Jets lose third straight jousting match, face elimination
Winnipeg's storybook season faces a conclusion on Sunday against the unlikely contenders from Las Vegas
The greatest NHL season in the history of the Winnipeg Jets is one game away from a potential end.
Thanks to their third consecutive loss to the Vegas Golden Knights — a 3-2 emotional rollercoaster of a defeat in Sin City on Friday — the Winnipeg Jets face elimination from the Stanley Cup playoffs on Sunday afternoon, when the Western Conference finals return to Manitoba.
The Jets' storybook 2017-18 season saw a franchise that had never enjoyed respect — nevermind success — finish second in the National Hockey League, plow through the Minnesota Wild in the first round of the playoffs and defeat the Presidents' Trophy-winning Nashville Predators in the second round.
It now may end thanks to an expansion franchise expected by most observers to be a joke before the season began.
An entire city and its fanbase are now reeling at the realization.
"I think they didn't have as much time to rest as the Golden Knights," theorized Jets fan Aaron Perlov, referring to the short turnaround between the second-round series against Nashville and the Western Conference finals.
He also blamed the Jets' fortunes on bad luck during this series.
"There's been some unfortunate opportunities and they've had unlucky bounces," he said
Luck, however, can not explain how Vegas continues to win. For the third straight match, the Knights got on the board early, goalie Marc-Andre Fleury performed exceptionally well and a late Jets press fell short of a comeback.
The Jets also committed errors.
Two minutes into the game, Jets defenceman Tyler Myers decided his true name ought to be Shovey McShoves-A-Lot and interfered with Knights winger Ryan Carpenter on a seemingly non-threatening play. The resulting penalty led to an easy-looking William Karlsson power-play goal.
The Jets wound up shorthanded again after Knights defenceman Brayden McNabb toss Mark Scheifele to the ice and tried to keep him there by scraping his stick against the Jet centre's nostrils. But it was Scheifele who went to the box after he retaliated against McNabb with a slash of sufficient force to break his stick over his opponent.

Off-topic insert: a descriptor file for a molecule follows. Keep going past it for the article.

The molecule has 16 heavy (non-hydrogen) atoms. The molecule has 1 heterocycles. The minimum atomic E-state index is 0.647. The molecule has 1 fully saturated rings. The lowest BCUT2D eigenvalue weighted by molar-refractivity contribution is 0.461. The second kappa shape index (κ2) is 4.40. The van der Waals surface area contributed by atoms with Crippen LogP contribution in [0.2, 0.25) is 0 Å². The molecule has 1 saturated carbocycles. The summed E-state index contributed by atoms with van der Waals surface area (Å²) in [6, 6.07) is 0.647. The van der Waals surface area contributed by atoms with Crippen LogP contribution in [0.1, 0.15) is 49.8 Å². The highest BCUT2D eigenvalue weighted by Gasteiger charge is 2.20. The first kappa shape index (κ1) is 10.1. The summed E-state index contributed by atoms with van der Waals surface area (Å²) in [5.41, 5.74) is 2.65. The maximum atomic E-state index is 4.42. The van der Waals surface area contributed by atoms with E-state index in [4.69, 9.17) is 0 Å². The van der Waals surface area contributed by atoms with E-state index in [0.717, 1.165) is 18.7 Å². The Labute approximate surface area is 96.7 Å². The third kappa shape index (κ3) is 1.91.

The Jets nonetheless appeared to generate more offensive chances in the first period and held on to the puck more often. This hard work paid off when Winnipeg tied up the game halfway through the second period on the power play, thanks to a Patrik Laine snipe from his favourite perch at the circle.
The tie lasted all of 43 seconds. For the third time in as many games, the Golden Knights answered a Jets goal with a momentum-killing score of their own.
After a Connor Hellebuyck bobble on a hard shot, household name Tomas Nosek received the puck in front and slid it into the Jets' goal.
Only two days prior, Jets coach Paul Maurice spoke about the need to avoid precisely this situation.
The Jets continued to press in the third period, peppering Knights goalie Marc-Andre Fleury with a barrage of pucks with no success until Tyler Myers sneaked one through so stealthily, the refs didn't see it. A video review confirmed it as a good goal.
But as the defence giveth, the defence taketh away. Seven minutes left in the game, Dustin Byfuglien misfired on a point shot, allowing Knights winger Reilly Smith to race up the wing and place a fatal blow behind Hellebuyck.
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Jets fans nonetheless remain optimistic.
"We're going to win three in a row," said Shawn Sage, a former Winnipegger who lives in Sacramento, Calif.
When informed only 9.4 per cent of the NHL clubs who go down three games to one in a best-of-seven series come back to win the round, Sage quoted the the wise sage Jim Carrey from the ancient text known as Dumb & Dumber.
"So you're saying we got a chance. You're saying we got a chance," he said, "That's all we need, baby."
That, and the successful placement of more pucks behind Marc-Andre Fleury.